“At an open mic, you’re not trying to put on a show,” Stevens says. “You’re not playing at the NBA finals; you’re playing basketball at the local Y.”

The goal of every open mic performance is only to impress himself, he continues, because it’s his laboratory to experiment on not just new material but also new inflections, facial expressions, etc.

But do the skimpy, often unenthused crowds get tiring?

Anything’s better than his worse crowd to date: a group of men in a strip club on Father’s Day.

“I knew it was going to be awkward and weird, but I did it because 

I was definitely going to get a story from this,” Stevens says.

That, and they gave him and two of his pals $100 each to perform for five minutes.

“Some DJ pointed at me and said, ‘Go up,’ and I went in front of an audience who didn’t want a guy to talk to them … They were not the best kind of people — let’s put it that way. So I was standing in front of 10 or 15 creepy dudes and told them why I think vegan food isn’t the best option, and nothing worked.”

It was Stevens’ first bomb and first “hell gig,” as comics call it. It taught him the importance of getting up in front of as many types of audiences as possible because the more you perform for, the better you’ll be at working different types of crowds.

Angel Salvador moved to Sarasota in 2014 from Springfield, Mo., where he would clean bathrooms at comedy clubs in exchange for more stage time. Photo by Niki Kottmann

Salvador says his worst bomb was at an open mic as a Missouri State University student when, by the time his set was over, everyone had walked out — including the bartender.

He also recalls the night he tried to ignore the man yelling nationalist remarks over his jokes and pretend he wasn’t afraid of a potential confrontation.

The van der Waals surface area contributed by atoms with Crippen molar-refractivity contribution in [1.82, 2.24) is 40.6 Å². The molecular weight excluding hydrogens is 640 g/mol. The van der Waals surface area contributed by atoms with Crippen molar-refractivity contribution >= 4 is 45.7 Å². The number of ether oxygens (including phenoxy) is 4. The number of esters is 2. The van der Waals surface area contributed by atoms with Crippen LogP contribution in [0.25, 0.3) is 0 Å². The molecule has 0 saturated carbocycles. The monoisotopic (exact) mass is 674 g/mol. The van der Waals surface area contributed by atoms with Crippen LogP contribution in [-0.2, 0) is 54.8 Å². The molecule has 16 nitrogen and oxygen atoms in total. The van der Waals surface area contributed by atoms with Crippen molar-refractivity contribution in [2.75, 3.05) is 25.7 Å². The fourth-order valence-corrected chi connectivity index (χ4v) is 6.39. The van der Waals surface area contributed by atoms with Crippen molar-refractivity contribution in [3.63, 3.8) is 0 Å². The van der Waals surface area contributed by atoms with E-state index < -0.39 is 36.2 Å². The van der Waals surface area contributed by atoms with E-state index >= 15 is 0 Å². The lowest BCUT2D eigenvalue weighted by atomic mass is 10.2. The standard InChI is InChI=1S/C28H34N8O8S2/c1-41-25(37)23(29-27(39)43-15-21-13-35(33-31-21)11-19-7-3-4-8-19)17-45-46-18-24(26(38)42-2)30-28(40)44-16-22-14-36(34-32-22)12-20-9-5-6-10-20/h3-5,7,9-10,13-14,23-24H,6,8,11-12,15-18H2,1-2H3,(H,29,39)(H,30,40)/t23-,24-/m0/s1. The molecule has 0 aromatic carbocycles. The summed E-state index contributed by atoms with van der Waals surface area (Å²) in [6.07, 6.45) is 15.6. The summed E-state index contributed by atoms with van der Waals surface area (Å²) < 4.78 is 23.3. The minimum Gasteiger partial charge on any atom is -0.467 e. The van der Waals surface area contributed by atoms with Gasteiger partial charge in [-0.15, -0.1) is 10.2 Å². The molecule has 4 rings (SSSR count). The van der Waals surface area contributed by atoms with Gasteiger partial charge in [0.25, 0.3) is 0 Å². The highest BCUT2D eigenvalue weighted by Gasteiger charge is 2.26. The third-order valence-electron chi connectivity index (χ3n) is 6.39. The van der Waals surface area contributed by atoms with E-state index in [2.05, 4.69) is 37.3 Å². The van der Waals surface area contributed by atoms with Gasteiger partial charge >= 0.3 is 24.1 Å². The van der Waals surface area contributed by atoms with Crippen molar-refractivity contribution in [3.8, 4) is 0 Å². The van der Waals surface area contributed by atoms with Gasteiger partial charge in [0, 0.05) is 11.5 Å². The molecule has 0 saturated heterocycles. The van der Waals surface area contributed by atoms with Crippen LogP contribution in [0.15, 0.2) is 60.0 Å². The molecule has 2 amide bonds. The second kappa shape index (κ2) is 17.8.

The bombs and wild stories are part of the process, he says, because afterwards most comics in this community are willing to offer each other suggestions and constructive criticism. 

Stevens sees the existence of open mics as a sign that local venues are supporting comedy — respecting it as an art form that’s an important part of our culture.

“People will always want to laugh,” he says.

FUN AND GAMES

This JDub’s open mic night ends with veteran comic BC Murphy leading the emerging comics in an improv game. Every joke has to start the same: “A blank walks into a bar.” The small but suddenly vocal audience blurts out suggestions.

One man yells “a Republican!” and the comedians look at one another reluctantly. The evening has been free of politics until now, and they seem unsure how to breach the topic.

But this isn’t Murphy’s first rodeo. He turns the table on the man and asks him, “Are you a Republican, sir?” The man nods and chuckles.

“All right, so YOU walk into a bar ...”

I'm the Managing Editor of Arts & Entertainment here, which means I write, edit and share stories about our multifaceted A&E scene in Sarasota. I graduated from the University of Missouri with a Bachelor of Journalism and a French minor. Reach me at 941-366-3468 ext. 356

See All Articles by Niki